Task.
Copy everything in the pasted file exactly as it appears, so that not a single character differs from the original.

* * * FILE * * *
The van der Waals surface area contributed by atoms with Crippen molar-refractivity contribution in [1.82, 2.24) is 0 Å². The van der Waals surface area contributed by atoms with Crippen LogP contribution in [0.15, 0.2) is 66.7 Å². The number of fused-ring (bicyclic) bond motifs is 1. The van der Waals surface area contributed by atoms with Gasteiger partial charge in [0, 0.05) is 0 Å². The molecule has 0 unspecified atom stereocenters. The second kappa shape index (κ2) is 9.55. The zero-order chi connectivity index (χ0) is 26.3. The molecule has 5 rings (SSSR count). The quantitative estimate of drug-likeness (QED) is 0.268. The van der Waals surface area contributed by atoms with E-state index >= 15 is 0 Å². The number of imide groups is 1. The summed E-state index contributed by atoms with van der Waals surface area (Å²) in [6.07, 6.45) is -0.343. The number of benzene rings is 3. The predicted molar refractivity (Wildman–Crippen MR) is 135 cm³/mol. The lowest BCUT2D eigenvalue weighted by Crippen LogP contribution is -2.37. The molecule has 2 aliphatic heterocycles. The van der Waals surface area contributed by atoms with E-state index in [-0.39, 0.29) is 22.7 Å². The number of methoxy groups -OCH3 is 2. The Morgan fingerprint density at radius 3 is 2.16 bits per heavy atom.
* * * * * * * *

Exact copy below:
The van der Waals surface area contributed by atoms with Crippen molar-refractivity contribution in [1.82, 2.24) is 0 Å². The van der Waals surface area contributed by atoms with Crippen LogP contribution in [0.15, 0.2) is 66.7 Å². The number of fused-ring (bicyclic) bond motifs is 1. The van der Waals surface area contributed by atoms with Gasteiger partial charge in [0, 0.05) is 0 Å². The molecule has 0 unspecified atom stereocenters. The second kappa shape index (κ2) is 9.55. The zero-order chi connectivity index (χ0) is 26.3. The molecule has 5 rings (SSSR count). The quantitative estimate of drug-likeness (QED) is 0.268. The van der Waals surface area contributed by atoms with E-state index >= 15 is 0 Å². The number of imide groups is 1. The summed E-state index contributed by atoms with van der Waals surface area (Å²) in [6.07, 6.45) is -0.343. The number of benzene rings is 3. The predicted molar refractivity (Wildman–Crippen MR) is 135 cm³/mol. The lowest BCUT2D eigenvalue weighted by Crippen LogP contribution is -2.37. The molecule has 2 aliphatic heterocycles. The van der Waals surface area contributed by atoms with E-state index in [-0.39, 0.29) is 22.7 Å². The number of methoxy groups -OCH3 is 2. The Morgan fingerprint density at radius 3 is 2.16 bits per heavy atom.